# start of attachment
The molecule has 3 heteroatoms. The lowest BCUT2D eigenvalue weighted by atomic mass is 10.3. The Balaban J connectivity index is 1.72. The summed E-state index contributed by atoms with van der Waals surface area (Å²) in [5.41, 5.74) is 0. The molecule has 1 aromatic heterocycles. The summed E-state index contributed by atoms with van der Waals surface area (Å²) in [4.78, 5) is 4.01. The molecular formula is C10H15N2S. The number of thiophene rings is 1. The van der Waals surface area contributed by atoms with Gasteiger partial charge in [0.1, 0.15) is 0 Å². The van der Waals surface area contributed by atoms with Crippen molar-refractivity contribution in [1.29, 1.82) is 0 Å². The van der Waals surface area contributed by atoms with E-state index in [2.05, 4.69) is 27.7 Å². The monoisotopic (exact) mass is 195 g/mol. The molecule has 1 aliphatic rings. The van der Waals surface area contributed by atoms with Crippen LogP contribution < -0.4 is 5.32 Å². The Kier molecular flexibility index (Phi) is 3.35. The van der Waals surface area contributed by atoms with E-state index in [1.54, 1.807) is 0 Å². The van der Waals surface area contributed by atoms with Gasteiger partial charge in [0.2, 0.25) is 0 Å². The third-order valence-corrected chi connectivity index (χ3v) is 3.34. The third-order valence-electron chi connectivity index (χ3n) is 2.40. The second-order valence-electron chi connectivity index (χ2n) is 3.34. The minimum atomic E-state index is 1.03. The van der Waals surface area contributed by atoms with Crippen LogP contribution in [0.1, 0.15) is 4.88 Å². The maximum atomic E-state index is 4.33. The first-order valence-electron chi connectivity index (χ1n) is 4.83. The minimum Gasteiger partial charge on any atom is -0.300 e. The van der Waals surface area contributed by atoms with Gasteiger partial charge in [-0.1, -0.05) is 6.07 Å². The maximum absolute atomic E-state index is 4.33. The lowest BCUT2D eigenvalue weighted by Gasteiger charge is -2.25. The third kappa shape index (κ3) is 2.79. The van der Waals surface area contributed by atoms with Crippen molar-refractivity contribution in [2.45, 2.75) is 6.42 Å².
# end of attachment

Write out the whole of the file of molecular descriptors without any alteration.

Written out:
The molecule has 3 heteroatoms. The lowest BCUT2D eigenvalue weighted by atomic mass is 10.3. The Balaban J connectivity index is 1.72. The summed E-state index contributed by atoms with van der Waals surface area (Å²) in [5.41, 5.74) is 0. The molecule has 1 aromatic heterocycles. The summed E-state index contributed by atoms with van der Waals surface area (Å²) in [4.78, 5) is 4.01. The molecular formula is C10H15N2S. The number of thiophene rings is 1. The van der Waals surface area contributed by atoms with Gasteiger partial charge in [0.1, 0.15) is 0 Å². The van der Waals surface area contributed by atoms with Crippen molar-refractivity contribution in [1.29, 1.82) is 0 Å². The van der Waals surface area contributed by atoms with E-state index in [2.05, 4.69) is 27.7 Å². The monoisotopic (exact) mass is 195 g/mol. The molecule has 1 aliphatic rings. The van der Waals surface area contributed by atoms with Crippen LogP contribution < -0.4 is 5.32 Å². The Kier molecular flexibility index (Phi) is 3.35. The van der Waals surface area contributed by atoms with E-state index in [1.54, 1.807) is 0 Å². The van der Waals surface area contributed by atoms with Gasteiger partial charge in [0.2, 0.25) is 0 Å². The third-order valence-corrected chi connectivity index (χ3v) is 3.34. The third-order valence-electron chi connectivity index (χ3n) is 2.40. The second-order valence-electron chi connectivity index (χ2n) is 3.34. The minimum atomic E-state index is 1.03. The van der Waals surface area contributed by atoms with Crippen LogP contribution in [0.1, 0.15) is 4.88 Å². The maximum atomic E-state index is 4.33. The first-order valence-electron chi connectivity index (χ1n) is 4.83. The minimum Gasteiger partial charge on any atom is -0.300 e. The van der Waals surface area contributed by atoms with Gasteiger partial charge in [-0.1, -0.05) is 6.07 Å². The maximum absolute atomic E-state index is 4.33. The lowest BCUT2D eigenvalue weighted by Gasteiger charge is -2.25. The third kappa shape index (κ3) is 2.79. The van der Waals surface area contributed by atoms with Crippen molar-refractivity contribution in [2.45, 2.75) is 6.42 Å².